ENHANCING EPISTEMIC LEARNING IN ELEMENTARY SCIENCE THROUGH A BLACK BOX GAME
Scholars consider that epistemic knowledge about how science and technology work and how scientists think and act to validate knowledge is a key component of scientific literacy, which in turn is a renowned aim of science education for citizens’ everyday life in a sustainable world increasingly permeated by science and technology.
However, teaching and learning epistemic knowledge is difficult, and especially for primary teachers and students, due to its innovative and metacognitive nature. The lack of training and resources for teaching epistemic knowledge contents are the most prominent hindrances.
Serious educational games offer an authentic analogy of scientific practices that replicate some science epistemic tenets and simulate the cooperation and competition among scientists when researching and may help to overcome those difficulties. Further, game design is flexible enough to allow developmental adaptation to students’ grade and other personal traits. The use of games addresses the former difficulties, and in primary science education, explicitly develops students’ motivation and interest and contributes to enhance learning on these hard epistemic topics.
This communication aims to innovate the initial training of primary science teachers through their involvement in developing personal teaching materials with the format of cooperative serious games to teach epistemic contents to students. Serious games to teach epistemic knowledge are usually sorted in the literature as puzzles, cubes, scenarios, black boxes, cards, etc.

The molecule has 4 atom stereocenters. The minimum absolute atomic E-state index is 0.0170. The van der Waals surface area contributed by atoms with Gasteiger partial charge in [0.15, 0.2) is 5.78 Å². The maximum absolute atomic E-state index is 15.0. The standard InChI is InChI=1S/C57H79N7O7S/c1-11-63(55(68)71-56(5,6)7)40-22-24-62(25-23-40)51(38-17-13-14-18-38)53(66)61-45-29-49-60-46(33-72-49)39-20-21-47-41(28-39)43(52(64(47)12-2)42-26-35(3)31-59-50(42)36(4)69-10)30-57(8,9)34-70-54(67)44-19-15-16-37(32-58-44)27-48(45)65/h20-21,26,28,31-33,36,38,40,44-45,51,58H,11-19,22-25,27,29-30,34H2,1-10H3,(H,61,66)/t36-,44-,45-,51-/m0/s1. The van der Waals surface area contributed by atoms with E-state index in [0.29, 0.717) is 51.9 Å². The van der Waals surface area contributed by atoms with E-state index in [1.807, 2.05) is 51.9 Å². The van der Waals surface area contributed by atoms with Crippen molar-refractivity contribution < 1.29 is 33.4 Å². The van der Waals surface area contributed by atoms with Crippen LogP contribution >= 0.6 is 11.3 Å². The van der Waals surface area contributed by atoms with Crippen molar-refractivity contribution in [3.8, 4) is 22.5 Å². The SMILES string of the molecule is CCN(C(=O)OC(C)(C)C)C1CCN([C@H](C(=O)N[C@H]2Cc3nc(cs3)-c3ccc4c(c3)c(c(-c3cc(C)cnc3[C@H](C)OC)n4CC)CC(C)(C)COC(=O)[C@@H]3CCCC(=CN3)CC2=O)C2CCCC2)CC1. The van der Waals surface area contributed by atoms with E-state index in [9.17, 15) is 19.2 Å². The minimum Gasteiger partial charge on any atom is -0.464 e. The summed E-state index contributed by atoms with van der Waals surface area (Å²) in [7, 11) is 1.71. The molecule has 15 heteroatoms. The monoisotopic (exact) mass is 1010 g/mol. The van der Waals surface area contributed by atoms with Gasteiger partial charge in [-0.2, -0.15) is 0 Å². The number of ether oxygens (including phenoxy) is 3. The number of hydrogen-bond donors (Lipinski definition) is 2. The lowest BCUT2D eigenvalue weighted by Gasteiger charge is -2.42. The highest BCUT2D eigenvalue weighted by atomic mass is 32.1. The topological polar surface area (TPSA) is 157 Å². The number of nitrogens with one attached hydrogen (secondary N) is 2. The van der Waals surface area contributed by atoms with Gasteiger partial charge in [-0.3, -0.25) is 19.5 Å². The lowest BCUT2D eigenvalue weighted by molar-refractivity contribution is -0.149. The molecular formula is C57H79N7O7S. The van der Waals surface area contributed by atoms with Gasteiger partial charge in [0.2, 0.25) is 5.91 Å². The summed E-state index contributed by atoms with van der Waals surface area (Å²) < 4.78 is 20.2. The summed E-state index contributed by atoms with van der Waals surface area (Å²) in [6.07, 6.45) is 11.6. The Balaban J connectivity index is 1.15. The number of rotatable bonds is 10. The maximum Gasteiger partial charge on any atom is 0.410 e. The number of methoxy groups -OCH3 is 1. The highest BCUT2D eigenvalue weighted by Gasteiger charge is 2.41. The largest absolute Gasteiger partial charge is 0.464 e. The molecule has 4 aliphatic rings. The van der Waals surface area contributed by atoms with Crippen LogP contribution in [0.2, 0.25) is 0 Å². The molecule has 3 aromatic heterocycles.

A black box serious game project was selected for training teachers and teach students some epistemic topics. The general research question here is: is a black box serious game an appropriate tool to effectively teach epistemic contents in primary science?
The aim of black box serious game spins about predicting the content of the black box (a simple closed box containing different objects), using rough observations, thinking and some gradual steps to intruding the box, which simulate new technologies.
Teachers work to design the teaching learning sequence and lesson plan for the black box game and to appropriate the contents and the pedagogy following the didactic model of the 7E’s. The complete design will be displayed at the conference.
Students work in small groups to respond the following project question: what may contain the box? Along the steps searching for answers, students are softly introduced to the main aspects of practices carried out by scientists to validate knowledge.
The students respond initial questions and develop some individual, small-group and whole-class activities, such as exploring the black box, writing observed data, proposing hypothesis and explanations, elaborating and discussing explanations and supporting data, and arguing on conclusions. A final whole-class activity discusses all the answers to reach the project conclusions.
The details of teachers’ and students’ contributions mentioned above, the materials and some students’ productions (observations and justifications) will be displayed at the conference. The expected results involve primary teachers’ satisfaction and students’ motivation and interest after playing the black box game.
Finally, the results are expected to encourage teachers to continue their epistemic self-training through deepening the complexity of the game.